Make sure to follow our dedicated politics page for much more.

Sunday, 1 December 2019

As Government Piles on Pressure, Croatian Teachers Donate Money to Hospital

As the Croatian Government continues to pile the pressure on Croatian teachers as their long strike of over a month continues, the unions come up with meaningful and remarkably symbolic gestures to highlight not only their own plight, but the plight of other sectors operating within public services who are also struggling enormously.

Croatian teachers have been strike for longer than thirty days now, marking the longest strike ever in independent Croatia's relatively young history. Talks so far have been fruitless, and the offer from the Croatian Government was slammed and overwhelmingly rejected by the teachers and their representative unions.

As the strike continues and negotiations and talks between the unions representing Croatian teachers and representatives of the government go on, with more reportedly set to continue today at 15:00, some have come up with a deeply touching idea.

As Jutarnji list writes on the 30th of November, 2019, through a moving and symbolic gesture, the teachers from the Sisak Technical School decided to show that the strike was primarily aimed at the dignity of the profession more than anything else, and that the strike of Croatia's teachers had much more to do with basic morality and appreciation than finances.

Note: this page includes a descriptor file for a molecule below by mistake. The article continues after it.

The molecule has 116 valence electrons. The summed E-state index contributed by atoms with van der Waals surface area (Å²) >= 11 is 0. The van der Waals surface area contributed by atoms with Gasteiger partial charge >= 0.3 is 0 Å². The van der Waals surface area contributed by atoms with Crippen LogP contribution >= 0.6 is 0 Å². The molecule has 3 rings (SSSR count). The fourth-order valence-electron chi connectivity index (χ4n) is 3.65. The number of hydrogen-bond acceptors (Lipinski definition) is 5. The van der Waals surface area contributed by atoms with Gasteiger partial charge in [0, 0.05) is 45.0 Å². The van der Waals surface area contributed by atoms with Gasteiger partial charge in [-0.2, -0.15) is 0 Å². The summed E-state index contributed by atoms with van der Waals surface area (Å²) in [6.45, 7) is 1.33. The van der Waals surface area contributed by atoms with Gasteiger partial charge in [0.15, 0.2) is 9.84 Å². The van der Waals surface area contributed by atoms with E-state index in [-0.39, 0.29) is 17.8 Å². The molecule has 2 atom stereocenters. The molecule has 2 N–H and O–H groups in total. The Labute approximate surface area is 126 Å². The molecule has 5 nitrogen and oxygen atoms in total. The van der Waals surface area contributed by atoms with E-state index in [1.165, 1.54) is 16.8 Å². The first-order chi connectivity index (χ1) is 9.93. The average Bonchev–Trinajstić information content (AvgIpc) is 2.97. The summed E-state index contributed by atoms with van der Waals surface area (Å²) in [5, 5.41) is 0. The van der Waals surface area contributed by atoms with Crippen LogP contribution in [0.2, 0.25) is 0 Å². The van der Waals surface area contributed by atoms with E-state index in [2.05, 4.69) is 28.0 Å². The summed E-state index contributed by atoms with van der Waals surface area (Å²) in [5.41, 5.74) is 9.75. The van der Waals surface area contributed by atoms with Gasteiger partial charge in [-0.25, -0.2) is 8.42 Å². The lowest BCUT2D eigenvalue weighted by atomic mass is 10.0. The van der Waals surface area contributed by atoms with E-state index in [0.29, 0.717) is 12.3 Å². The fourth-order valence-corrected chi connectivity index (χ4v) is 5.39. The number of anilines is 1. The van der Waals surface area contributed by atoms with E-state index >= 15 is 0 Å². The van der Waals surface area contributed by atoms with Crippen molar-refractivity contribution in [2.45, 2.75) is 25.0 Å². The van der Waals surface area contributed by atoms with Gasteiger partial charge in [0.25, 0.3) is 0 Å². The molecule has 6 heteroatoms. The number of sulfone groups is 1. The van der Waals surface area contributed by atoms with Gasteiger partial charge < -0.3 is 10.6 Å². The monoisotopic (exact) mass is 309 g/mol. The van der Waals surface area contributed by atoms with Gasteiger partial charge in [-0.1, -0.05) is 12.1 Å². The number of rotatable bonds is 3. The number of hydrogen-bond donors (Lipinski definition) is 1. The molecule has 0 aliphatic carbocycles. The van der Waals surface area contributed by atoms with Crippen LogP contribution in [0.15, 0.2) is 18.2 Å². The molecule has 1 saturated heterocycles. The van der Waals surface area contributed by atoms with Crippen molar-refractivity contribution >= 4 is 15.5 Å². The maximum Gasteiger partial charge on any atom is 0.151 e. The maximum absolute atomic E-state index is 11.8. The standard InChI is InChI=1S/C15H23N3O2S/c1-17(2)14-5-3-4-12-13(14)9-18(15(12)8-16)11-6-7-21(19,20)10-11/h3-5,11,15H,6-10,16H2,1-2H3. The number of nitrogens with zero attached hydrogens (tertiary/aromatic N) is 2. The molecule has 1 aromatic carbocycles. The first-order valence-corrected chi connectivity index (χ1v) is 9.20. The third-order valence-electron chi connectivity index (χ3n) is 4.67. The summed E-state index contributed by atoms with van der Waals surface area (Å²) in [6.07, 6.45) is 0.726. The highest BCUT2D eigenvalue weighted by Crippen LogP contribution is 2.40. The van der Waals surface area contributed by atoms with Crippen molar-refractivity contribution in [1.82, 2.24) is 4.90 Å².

An announcement came that Croatian teachers would not be paid during the time they spend striking, or that 315 kuna per day would be deducted from their salaries for each day they spend striking. Therefore, all of the teachers working at the aforementioned Sisak school decided that they would all allocate exactly that amount (315 kuna) per day and donate it to the local hospital, another public service facility suffering under tremendous pressure.

Trade union commissioner Damir Babic said that for each day of the strike from November the 16th to the 29th, all of the Sisak school's teachers allocated 315 kuna each. With this generously donated money that comes wrapped in deeply symbolic proverbial packaging, more equipment was purchased for the hospital's pediatric department.